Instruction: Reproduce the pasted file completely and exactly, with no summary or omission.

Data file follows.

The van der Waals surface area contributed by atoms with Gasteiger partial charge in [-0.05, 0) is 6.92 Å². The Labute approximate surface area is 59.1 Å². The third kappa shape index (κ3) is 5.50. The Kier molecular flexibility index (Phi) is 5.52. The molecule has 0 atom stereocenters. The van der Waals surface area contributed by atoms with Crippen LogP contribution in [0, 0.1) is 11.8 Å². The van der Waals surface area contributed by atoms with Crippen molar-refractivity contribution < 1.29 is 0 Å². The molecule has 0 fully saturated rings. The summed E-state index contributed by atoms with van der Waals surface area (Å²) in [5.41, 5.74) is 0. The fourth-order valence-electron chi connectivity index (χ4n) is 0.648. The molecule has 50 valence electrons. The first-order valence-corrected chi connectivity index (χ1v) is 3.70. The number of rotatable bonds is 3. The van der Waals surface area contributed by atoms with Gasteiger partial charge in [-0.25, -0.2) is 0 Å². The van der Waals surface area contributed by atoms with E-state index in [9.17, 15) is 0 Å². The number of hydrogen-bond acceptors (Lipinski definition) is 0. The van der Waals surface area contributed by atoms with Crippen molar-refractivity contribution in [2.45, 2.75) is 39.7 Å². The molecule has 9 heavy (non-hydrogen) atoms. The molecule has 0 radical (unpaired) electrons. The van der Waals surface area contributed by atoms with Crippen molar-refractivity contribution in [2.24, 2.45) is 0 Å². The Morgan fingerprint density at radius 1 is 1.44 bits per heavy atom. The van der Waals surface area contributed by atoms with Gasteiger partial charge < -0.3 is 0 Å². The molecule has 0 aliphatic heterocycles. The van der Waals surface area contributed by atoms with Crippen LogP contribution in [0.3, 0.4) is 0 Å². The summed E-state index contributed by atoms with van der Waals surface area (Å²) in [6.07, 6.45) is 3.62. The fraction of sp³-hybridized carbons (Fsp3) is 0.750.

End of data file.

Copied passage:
The van der Waals surface area contributed by atoms with Gasteiger partial charge in [-0.05, 0) is 6.92 Å². The Labute approximate surface area is 59.1 Å². The third kappa shape index (κ3) is 5.50. The Kier molecular flexibility index (Phi) is 5.52. The molecule has 0 atom stereocenters. The van der Waals surface area contributed by atoms with Crippen LogP contribution in [0, 0.1) is 11.8 Å². The van der Waals surface area contributed by atoms with Crippen molar-refractivity contribution < 1.29 is 0 Å². The molecule has 0 fully saturated rings. The summed E-state index contributed by atoms with van der Waals surface area (Å²) in [5.41, 5.74) is 0. The fourth-order valence-electron chi connectivity index (χ4n) is 0.648. The molecule has 50 valence electrons. The first-order valence-corrected chi connectivity index (χ1v) is 3.70. The number of rotatable bonds is 3. The van der Waals surface area contributed by atoms with Gasteiger partial charge in [-0.25, -0.2) is 0 Å². The van der Waals surface area contributed by atoms with E-state index in [9.17, 15) is 0 Å². The number of hydrogen-bond acceptors (Lipinski definition) is 0. The van der Waals surface area contributed by atoms with Crippen molar-refractivity contribution in [2.45, 2.75) is 39.7 Å². The molecule has 9 heavy (non-hydrogen) atoms. The molecule has 0 radical (unpaired) electrons. The van der Waals surface area contributed by atoms with Crippen molar-refractivity contribution in [2.24, 2.45) is 0 Å². The Morgan fingerprint density at radius 1 is 1.44 bits per heavy atom. The van der Waals surface area contributed by atoms with Gasteiger partial charge < -0.3 is 0 Å². The molecule has 0 aliphatic heterocycles. The van der Waals surface area contributed by atoms with Crippen LogP contribution in [0.3, 0.4) is 0 Å². The summed E-state index contributed by atoms with van der Waals surface area (Å²) in [6.07, 6.45) is 3.62. The fraction of sp³-hybridized carbons (Fsp3) is 0.750.